"This can't be…" I stammered weakly. I dropped the papers. They hit the floor noiselessly, scattering out of order. Neither of us made a move to pick them up.
Carla looked at me hard. "Go on, Perry. We're all that he's got."
My hand reached for the door. "Don't think I'm going in there because you told me to," I said lowly.
Carla smirked. "When have you ever listened?"
I took a deep breath. "Never." Then I opened the door.
She was wrong about one thing. The kid didn't wake up the second I walked in. His arms remained limp at his sides, a far cry from the fidgety kid who raced around these hallways. His hair wasn't gelled up for once, matted on his forehead. It didn't look like the Newbie I knew and made fun of.
So I wouldn't make fun of him. Not today. Maybe some other day, when he wasn't laying helpless in a hospital bed—but not today.
I sat down and touched his hand. He still didn't wake. He would have looked dead if it weren't for his chest slowly rising and falling, the occasional unconscious shudder in his breath.
How did it ever get so bad? I wondered. Everything…everything had gone wrong. This wasn't how it was supposed to be. Not for me, not for Newbie, not for anyone. So how was it that our lives got so screwed up, and God or whatever unfathomable force could never leave well enough alone? I was happy—ignorance is bliss. When Newbie hadn't gotten sick, when I hadn't known about his past, when I didn't have to feel the constant guilt that was still gnawing at me even as I sat in his hospital room…I was happy. I had a wife, a kid, a decent job, and friends. I thought I was an okay person.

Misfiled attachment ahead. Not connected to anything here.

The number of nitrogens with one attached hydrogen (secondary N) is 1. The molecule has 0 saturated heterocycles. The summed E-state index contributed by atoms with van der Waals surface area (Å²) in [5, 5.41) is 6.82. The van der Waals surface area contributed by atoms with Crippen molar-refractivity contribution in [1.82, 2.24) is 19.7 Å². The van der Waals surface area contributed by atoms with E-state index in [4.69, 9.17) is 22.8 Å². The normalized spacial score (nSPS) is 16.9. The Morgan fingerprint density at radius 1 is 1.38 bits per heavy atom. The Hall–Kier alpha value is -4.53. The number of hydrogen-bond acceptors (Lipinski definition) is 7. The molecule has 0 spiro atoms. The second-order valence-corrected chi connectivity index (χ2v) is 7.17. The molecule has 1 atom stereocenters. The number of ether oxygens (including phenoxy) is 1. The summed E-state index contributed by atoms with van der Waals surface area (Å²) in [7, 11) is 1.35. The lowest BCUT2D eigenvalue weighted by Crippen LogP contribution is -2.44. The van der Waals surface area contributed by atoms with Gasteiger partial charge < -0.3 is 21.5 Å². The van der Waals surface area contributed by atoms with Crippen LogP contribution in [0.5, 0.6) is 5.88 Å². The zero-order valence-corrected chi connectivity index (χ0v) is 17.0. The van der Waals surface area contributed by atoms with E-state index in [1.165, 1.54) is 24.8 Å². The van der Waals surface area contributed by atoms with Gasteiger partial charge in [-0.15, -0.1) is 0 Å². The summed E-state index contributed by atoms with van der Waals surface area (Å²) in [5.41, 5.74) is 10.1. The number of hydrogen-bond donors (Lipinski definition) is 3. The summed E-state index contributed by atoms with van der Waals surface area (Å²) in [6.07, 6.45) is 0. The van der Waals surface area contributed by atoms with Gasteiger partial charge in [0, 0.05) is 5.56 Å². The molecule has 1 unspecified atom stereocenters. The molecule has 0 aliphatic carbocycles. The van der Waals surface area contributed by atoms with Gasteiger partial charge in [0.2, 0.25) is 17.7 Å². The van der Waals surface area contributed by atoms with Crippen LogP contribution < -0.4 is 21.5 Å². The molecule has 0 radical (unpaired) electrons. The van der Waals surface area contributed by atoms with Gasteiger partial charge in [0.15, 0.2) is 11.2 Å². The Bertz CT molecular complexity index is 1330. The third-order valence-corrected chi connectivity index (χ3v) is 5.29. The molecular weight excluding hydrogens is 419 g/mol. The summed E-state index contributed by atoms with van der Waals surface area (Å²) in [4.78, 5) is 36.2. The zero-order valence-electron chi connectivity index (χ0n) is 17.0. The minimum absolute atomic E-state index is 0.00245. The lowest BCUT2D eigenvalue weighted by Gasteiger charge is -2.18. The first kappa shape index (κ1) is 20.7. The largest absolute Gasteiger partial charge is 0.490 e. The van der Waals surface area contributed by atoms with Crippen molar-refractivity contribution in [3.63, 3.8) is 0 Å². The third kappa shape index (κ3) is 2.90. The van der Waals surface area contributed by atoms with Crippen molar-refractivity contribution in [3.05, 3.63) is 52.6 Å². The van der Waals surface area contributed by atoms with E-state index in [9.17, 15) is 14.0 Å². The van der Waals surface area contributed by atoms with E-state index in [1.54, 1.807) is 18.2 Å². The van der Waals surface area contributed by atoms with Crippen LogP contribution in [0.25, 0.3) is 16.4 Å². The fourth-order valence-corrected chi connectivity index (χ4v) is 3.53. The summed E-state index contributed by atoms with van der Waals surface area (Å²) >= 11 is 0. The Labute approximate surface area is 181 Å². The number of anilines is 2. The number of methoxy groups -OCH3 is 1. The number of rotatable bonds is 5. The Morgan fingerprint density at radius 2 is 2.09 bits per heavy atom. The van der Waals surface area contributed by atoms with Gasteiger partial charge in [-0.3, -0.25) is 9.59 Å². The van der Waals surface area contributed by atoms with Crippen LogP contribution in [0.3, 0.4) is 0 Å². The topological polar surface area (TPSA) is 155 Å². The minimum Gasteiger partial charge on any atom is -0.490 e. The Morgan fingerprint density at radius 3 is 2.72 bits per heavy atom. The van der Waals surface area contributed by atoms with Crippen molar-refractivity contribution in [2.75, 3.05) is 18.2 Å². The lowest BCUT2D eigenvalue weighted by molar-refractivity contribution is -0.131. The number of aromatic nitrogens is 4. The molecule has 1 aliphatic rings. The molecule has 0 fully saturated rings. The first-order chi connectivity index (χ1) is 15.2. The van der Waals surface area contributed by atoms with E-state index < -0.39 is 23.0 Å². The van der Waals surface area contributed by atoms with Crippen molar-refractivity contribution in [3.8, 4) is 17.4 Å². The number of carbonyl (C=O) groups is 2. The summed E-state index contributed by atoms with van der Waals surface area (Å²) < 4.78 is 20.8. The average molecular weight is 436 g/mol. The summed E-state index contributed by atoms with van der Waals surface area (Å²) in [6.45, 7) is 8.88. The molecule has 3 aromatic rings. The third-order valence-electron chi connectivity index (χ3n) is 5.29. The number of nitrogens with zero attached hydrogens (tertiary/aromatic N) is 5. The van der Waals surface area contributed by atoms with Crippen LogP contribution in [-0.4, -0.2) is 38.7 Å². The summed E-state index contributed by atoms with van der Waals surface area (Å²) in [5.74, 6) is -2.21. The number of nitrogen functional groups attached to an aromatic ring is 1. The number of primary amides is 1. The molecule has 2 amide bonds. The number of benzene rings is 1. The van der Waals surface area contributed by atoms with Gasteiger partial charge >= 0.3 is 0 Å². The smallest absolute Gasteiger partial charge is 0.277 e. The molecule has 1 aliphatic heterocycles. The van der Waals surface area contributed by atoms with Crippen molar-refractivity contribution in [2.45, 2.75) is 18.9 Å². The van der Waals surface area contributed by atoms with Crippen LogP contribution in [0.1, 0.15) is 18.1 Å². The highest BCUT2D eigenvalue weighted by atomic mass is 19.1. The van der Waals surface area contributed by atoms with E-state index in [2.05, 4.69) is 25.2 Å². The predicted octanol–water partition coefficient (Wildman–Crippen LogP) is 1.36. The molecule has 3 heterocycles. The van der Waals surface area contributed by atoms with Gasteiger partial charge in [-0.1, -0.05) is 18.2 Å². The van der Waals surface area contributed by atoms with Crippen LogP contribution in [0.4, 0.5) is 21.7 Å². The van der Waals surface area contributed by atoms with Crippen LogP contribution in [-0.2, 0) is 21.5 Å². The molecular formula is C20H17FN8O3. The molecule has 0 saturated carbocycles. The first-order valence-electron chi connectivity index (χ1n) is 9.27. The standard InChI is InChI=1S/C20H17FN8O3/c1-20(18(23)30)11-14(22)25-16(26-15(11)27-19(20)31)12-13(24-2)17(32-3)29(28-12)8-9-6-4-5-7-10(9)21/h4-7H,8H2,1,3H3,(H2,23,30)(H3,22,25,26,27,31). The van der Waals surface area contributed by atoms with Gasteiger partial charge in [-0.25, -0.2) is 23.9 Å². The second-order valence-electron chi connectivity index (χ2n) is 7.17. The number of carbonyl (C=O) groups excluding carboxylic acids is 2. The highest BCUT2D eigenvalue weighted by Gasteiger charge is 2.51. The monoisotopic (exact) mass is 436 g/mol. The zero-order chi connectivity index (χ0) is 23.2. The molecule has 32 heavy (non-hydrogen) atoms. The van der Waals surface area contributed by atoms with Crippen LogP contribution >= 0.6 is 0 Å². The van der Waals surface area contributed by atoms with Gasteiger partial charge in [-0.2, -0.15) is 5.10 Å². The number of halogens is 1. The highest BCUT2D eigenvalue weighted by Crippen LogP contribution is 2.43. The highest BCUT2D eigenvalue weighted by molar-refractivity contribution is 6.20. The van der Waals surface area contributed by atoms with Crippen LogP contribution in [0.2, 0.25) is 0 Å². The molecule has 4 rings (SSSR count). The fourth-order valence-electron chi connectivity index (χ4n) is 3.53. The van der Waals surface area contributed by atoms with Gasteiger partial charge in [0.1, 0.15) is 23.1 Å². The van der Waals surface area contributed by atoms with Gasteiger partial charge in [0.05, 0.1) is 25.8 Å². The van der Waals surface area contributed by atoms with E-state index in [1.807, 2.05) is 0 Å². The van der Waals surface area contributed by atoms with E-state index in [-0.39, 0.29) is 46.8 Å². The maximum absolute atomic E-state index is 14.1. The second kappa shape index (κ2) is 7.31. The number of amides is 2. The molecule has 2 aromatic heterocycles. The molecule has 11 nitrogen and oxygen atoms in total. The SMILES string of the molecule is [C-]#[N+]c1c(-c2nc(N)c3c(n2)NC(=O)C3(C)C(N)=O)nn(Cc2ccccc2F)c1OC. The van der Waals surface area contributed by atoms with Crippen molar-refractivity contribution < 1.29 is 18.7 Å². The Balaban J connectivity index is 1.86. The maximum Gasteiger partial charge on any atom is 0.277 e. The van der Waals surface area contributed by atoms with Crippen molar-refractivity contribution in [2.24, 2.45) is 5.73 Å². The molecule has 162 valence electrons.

But I'm not an okay person. I'm not even an okay friend. I couldn't even suck it up to see the kid until we were sure he was going to live, because for once it was me being the total coward.
Newbie's eyes opened, still wide as ever but still subdued. He didn't see me at first. I wondered if he could feel my hand on his, and I pulled mine back instinctively. He did feel it, though, and his gaze shifted over to me.
His mouth opened, but nothing came out at first. "Do…doctor Cox," he gasped out.
I pursed my lips, feeling frozen. What the hell was I supposed to say? How was I supposed to make this better for him when I couldn't even make it better for myself?
"Yeah," I said. The one and only, I thought bitterly. "It's me."
He looked up at the ceiling then, as if he were almost afraid to look at me. I realized my vision was blurred as my eyes watered. But there was no way in hell I'd let myself cry in front of the kid, there was just no way.
"You do realize," I started slowly, "what you've done. Right?"
He closed his eyes as if in thought, either unable or unwilling to respond.